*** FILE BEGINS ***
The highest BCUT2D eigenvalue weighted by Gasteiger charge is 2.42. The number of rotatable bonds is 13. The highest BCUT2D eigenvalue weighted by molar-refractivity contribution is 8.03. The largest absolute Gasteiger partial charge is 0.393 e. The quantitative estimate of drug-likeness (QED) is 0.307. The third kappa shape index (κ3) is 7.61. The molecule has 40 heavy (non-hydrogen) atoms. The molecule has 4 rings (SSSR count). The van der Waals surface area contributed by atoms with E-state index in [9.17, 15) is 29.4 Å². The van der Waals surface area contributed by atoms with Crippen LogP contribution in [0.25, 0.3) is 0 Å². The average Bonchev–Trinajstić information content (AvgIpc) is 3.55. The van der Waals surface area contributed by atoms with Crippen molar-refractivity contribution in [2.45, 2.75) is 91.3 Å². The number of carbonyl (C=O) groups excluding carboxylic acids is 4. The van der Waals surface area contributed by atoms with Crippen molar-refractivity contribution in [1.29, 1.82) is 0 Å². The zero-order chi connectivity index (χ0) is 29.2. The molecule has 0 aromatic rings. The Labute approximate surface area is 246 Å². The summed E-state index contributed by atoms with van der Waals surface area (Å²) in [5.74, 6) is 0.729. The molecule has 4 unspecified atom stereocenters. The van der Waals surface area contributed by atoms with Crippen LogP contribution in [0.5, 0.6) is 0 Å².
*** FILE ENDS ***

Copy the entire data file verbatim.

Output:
The highest BCUT2D eigenvalue weighted by Gasteiger charge is 2.42. The number of rotatable bonds is 13. The highest BCUT2D eigenvalue weighted by molar-refractivity contribution is 8.03. The largest absolute Gasteiger partial charge is 0.393 e. The quantitative estimate of drug-likeness (QED) is 0.307. The third kappa shape index (κ3) is 7.61. The molecule has 40 heavy (non-hydrogen) atoms. The molecule has 4 rings (SSSR count). The van der Waals surface area contributed by atoms with E-state index in [9.17, 15) is 29.4 Å². The van der Waals surface area contributed by atoms with Crippen LogP contribution in [0.25, 0.3) is 0 Å². The average Bonchev–Trinajstić information content (AvgIpc) is 3.55. The van der Waals surface area contributed by atoms with Crippen molar-refractivity contribution in [2.45, 2.75) is 91.3 Å². The number of carbonyl (C=O) groups excluding carboxylic acids is 4. The van der Waals surface area contributed by atoms with Crippen molar-refractivity contribution in [1.29, 1.82) is 0 Å². The zero-order chi connectivity index (χ0) is 29.2. The molecule has 0 aromatic rings. The Labute approximate surface area is 246 Å². The summed E-state index contributed by atoms with van der Waals surface area (Å²) in [5.74, 6) is 0.729. The molecule has 4 unspecified atom stereocenters. The van der Waals surface area contributed by atoms with Crippen LogP contribution in [0.5, 0.6) is 0 Å².